Beyond bridging the gap between policy and practice -- particularly important for remote workers facing situations for which there is no clear regulation -- normalizing doubt reinforces a collaborative relationship between the compliance department and employees. "So when you find yourself in the middle of a questionable issue, you raise your hand," Perez Mies says. "We want to normalize that doubt. It is healthy to doubt, logical to doubt, based on your unique situation as an employee and your relationships."

Nonfinancial Reporting and ESGs Are Here to Stay

As a result, BBVA employees' behavior is recalibrated toward compliance, which sets BBVA apart. Though financial metrics will continue to demonstrate organizational performance, standard security measures and know-your-customer requirements don't differentiate a bank, Perez Mies says. Differentiation rises from culture, and that culture must be authentic to the customer and employee experience to set a brand apart.

"So when you find yourself in the middle of a questionable issue, you raise your hand. We want to normalize that doubt. It is healthy to doubt, logical to doubt, based on your unique situation as an employee and your relationships."

Such differentiation is increasingly valuable as customers, employees and investors demand more transparency from ESGs and nonfinancial reporting. A market that puts integrity first doesn't merely assess it along with financial performance -- it includes ESG criteria in the decision-making process. This market is so large that Perez Mies thinks compliance transparency metrics will become standardized.

"This goes back to the point of understanding the role of compliance," she says. "The market already wants more than traditional financial performance metrics. It wants tangible metrics and certifications around integrity as a critical part of all businesses. Any bank can speak about how many clients it has acquired, but customers want to know if you've been transparent and ethical in the process."

BBVA's approach to compliance mirrors its approach to digitalization: It's best for customers, best for business and best for the brand. That mentality made BBVA an early digital banking leader and a massively valuable brand, as its financials demonstrate.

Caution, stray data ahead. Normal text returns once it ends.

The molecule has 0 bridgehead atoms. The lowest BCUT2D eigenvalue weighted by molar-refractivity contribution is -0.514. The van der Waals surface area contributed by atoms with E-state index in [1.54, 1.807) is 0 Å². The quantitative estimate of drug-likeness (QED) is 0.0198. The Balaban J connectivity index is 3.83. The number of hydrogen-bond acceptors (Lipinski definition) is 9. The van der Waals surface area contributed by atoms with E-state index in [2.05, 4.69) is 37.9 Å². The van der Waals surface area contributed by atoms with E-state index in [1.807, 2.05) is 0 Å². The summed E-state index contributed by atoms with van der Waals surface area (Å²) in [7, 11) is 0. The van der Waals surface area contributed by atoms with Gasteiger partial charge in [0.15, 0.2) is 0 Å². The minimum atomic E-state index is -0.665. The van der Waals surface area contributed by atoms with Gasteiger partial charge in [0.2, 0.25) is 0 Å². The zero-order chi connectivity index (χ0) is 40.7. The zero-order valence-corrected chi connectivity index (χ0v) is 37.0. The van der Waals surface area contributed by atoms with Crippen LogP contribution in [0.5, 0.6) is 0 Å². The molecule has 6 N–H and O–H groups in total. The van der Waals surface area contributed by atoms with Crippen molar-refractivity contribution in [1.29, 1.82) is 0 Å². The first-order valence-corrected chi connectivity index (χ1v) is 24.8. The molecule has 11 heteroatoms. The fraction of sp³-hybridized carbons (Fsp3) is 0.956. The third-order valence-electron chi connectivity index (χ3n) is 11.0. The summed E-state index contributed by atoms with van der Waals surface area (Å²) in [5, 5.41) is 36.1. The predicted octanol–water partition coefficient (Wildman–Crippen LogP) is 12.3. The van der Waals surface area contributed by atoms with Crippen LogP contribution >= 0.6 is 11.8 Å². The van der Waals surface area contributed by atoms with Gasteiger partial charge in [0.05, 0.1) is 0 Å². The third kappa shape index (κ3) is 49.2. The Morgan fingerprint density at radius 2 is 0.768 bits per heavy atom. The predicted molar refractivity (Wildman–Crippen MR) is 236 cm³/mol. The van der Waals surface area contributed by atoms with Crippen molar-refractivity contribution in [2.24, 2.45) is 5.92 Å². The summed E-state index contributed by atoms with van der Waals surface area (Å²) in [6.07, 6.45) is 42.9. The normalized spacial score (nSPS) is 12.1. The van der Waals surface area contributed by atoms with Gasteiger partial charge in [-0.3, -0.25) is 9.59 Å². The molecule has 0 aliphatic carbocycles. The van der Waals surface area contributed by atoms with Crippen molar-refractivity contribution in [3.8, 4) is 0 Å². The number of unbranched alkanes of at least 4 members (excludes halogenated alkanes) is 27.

Of course, financials are easier to measure than compliance -- even though ethical missteps can cost more in customer trust and brand reputation than a bad quarter will -- and compliance often depends on what employees choose not to do, which can't be measured at all.

A Culture of Compliance Removes Doubt

For that reason, hard-control mechanisms are insufficient. A hybrid approach that understands and directs human behavior, underscored by policies and processes that make "doing the right thing" routine, is a far more effective approach. "Don't take anything for granted," Perez Mies says, "because ethical issues aren't just about bad behavior."

BBVA's approach to compliance mirrors its approach to digitalization: It's best for customers, best for business and best for the brand.

That's especially true among remote workers, who perhaps have more reason to "raise their hands" than do employees in an office environment fortified by internal security measures.

Still, in an ever-changing and highly competitive world, as the definition of compliance evolves at the same frantic pace as that which it aims to regulate, a culture of openness and transparency removes doubt in any environment. And compliance plays a very different role.

Not a regulatory one, not a punitive one, and certainly not a begrudging one. Compliance will play an asset value role. And because BBVA perceived the value of compliance early, just as it did with digitalization, the banking leader is already capitalizing on it.

Create a culture that makes it easy to do the right thing: